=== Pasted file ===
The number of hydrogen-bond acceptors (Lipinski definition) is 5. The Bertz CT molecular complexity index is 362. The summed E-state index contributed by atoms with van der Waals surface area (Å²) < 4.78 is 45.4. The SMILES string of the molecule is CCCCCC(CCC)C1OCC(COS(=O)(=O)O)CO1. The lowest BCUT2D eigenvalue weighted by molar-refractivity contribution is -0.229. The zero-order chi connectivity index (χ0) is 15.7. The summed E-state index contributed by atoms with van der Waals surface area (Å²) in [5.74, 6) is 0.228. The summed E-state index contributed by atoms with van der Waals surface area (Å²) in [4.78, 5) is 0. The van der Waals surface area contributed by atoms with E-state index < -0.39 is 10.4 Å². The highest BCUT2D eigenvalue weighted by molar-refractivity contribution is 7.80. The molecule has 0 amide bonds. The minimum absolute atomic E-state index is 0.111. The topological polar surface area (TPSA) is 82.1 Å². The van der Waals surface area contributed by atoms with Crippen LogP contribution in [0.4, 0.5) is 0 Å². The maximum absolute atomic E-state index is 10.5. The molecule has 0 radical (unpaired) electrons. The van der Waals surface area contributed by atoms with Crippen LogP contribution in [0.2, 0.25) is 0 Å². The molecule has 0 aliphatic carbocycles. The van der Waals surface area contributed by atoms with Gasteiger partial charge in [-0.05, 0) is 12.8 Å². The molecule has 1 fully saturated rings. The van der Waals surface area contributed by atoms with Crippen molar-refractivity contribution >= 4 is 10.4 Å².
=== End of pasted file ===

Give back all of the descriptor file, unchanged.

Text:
The number of hydrogen-bond acceptors (Lipinski definition) is 5. The Bertz CT molecular complexity index is 362. The summed E-state index contributed by atoms with van der Waals surface area (Å²) < 4.78 is 45.4. The SMILES string of the molecule is CCCCCC(CCC)C1OCC(COS(=O)(=O)O)CO1. The lowest BCUT2D eigenvalue weighted by molar-refractivity contribution is -0.229. The zero-order chi connectivity index (χ0) is 15.7. The summed E-state index contributed by atoms with van der Waals surface area (Å²) in [5.74, 6) is 0.228. The summed E-state index contributed by atoms with van der Waals surface area (Å²) in [4.78, 5) is 0. The van der Waals surface area contributed by atoms with E-state index < -0.39 is 10.4 Å². The highest BCUT2D eigenvalue weighted by molar-refractivity contribution is 7.80. The molecule has 0 amide bonds. The minimum absolute atomic E-state index is 0.111. The topological polar surface area (TPSA) is 82.1 Å². The van der Waals surface area contributed by atoms with Crippen LogP contribution in [0.4, 0.5) is 0 Å². The maximum absolute atomic E-state index is 10.5. The molecule has 0 radical (unpaired) electrons. The van der Waals surface area contributed by atoms with Crippen LogP contribution in [0.2, 0.25) is 0 Å². The molecule has 0 aliphatic carbocycles. The van der Waals surface area contributed by atoms with Gasteiger partial charge in [-0.05, 0) is 12.8 Å². The molecule has 1 fully saturated rings. The van der Waals surface area contributed by atoms with Crippen molar-refractivity contribution >= 4 is 10.4 Å².